GAME adverts will be banned before 9 p.m., bookmakers will not be able to sponsor most sports teams and ATMs will be removed from bookmakers under new laws to tackle betting addiction.
The Government launched the Gambling regulation bill yesterday, which will establish a new watchdog with the power to punish bookmakers with heavy fines and prison terms of up to eight years for breaking the rules.
Bookmakers will also be asked to pay a new tax – which will be used to fund addiction services – and they will have to comply with a new opt-out register which will allow gambling drug addicts are banned from all online betting sites.
A new twist will be introduced to ban gambling ads on TV and radio between 5:30 a.m. and 9 p.m., with an outright ban on social media ads unless users choose to see them.
Bookmakers will no longer be able to sponsor sport teams where the club has members under the age of 18, ATMs will be removed from betting shops and gambling using a credit card will be banned under the new laws, which are expected to come into force next year.
The bill itself was drafted by Defense Secretary James Browne. Here he explains how he will meet the challenges of responsible gambling in the 21st century Ireland.
THE Government this week approved my bill which will regulate gambling in Ireland.
Legislation will reform gambling laws and regulations. The gaming industry is estimated between 6 and 10 billion euros in Ireland.
At one time, people could only gamble if they went to a betting shop, went to the race track, or went to a casino.
Currently, every man, woman and child carries a mobile casino in his back pocket.
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Gaming companies have exploited mobile technology to reap huge profits.
The Gambling Regulation Bill will put in place consumer protection rules for all.
This will particularly focus on ensuring that children cannot access the game and are not enticed to play by advertisements.
These new laws establish the Gambling Regulatory Authority of Ireland.
The regulator will have real teeth to enforce the obligations of gaming companies that protect children and those vulnerable to problem gambling.
A national gambling exclusion registry will be set up to allow people to register with the Authority so that they cannot access online gambling with a licensed gambling operator in the state.
This is a system similar to the one implemented in the UK.
If a person chooses to exclude themselves from gambling, this will apply to all online operators in Ireland and will be enforced by the regulator.
FEARS OF ADDICTION
Gambling companies that fail to comply with the National Exclusion Register could be fined and risk losing their license.
This registry will protect those who have made the difficult decision to opt out and recognize that they have a problem.
Gambling addiction is not like other addictions in that it is often not visible to family and friends until the bailiffs are at the door or the bank account hits zero.
The legislation also sets up a social impact fund which will be financed by mandatory contributions from gaming operators calculated as a percentage of their turnover.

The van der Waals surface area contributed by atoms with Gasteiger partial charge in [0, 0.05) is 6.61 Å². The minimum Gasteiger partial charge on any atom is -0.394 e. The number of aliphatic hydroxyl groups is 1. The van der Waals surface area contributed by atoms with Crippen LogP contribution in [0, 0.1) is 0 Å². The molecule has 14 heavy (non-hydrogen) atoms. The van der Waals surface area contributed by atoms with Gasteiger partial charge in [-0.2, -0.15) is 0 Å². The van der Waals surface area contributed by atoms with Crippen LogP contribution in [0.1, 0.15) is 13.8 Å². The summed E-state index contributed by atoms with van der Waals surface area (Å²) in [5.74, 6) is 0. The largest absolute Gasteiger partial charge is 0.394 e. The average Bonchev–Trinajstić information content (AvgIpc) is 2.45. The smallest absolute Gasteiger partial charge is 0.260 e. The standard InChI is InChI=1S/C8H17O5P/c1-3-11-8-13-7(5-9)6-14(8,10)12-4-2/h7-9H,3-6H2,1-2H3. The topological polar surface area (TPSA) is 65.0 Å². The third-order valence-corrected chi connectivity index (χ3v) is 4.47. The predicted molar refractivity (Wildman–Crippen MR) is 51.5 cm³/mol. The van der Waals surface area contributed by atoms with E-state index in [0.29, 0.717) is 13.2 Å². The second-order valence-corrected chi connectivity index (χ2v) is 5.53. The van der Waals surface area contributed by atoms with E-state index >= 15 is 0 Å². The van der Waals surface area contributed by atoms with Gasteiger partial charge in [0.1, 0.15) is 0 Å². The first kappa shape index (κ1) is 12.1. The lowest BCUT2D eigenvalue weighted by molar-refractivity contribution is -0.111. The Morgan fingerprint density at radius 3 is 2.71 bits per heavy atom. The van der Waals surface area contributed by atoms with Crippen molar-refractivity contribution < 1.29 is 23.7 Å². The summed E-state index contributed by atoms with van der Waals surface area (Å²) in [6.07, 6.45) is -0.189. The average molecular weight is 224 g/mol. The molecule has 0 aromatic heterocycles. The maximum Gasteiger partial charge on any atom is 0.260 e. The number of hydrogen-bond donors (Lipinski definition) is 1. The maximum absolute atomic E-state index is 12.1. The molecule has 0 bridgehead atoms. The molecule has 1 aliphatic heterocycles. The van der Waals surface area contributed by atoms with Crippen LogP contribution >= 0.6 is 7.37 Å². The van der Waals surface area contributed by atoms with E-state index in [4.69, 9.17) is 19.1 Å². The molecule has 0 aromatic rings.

Gambling companies have made huge profits in this country.
This social impact fund will use a percentage of their turnover to fund research and initiatives aimed at reducing problem gambling.
Often, problem gamblers are very young when they first place a bet.
The proliferation of cell phones has resulted in kids essentially carrying casinos around in their pockets.
These new laws will protect children from gambling by allowing the regulator to enforce strict rules regarding background checks operators must perform when someone opens a gambling account.
The regulator will have the expertise and authority to establish the most appropriate protocols to ensure that children cannot access online gambling.
Children are not allowed to gamble or enter bookmakers.
Under the new laws, anyone who allows a child to play will commit an offense and will be subject to a fine and/or imprisonment.
Gambling advertising will now also be heavily regulated to ensure that gambling companies do not entice children to gamble.
Any operator responsible for advertising encouraging children to play or making the game appealing to children is committing an offence.
The new law will allow the regulator to enforce a shift in gambling advertising on television and radio.
It will be an offense for a gaming company to sponsor any event aimed at children or where the majority of competitors are children.
In addition, gaming companies will be prohibited from sponsoring a club or team whose members are children or premises used by children.
Fianna Fail has been campaigning for real regulation of the gambling industry with a focus on health and consumer protection for a number of years and I am delighted to do so now in government.
The Gambling Regulation Bill aims to protect those vulnerable to problem gambling and children in Ireland.
We do not prohibit gambling. Many people across the country like to gamble safely and within their means.
However, we put important protections and safeguards in place for those who need them.
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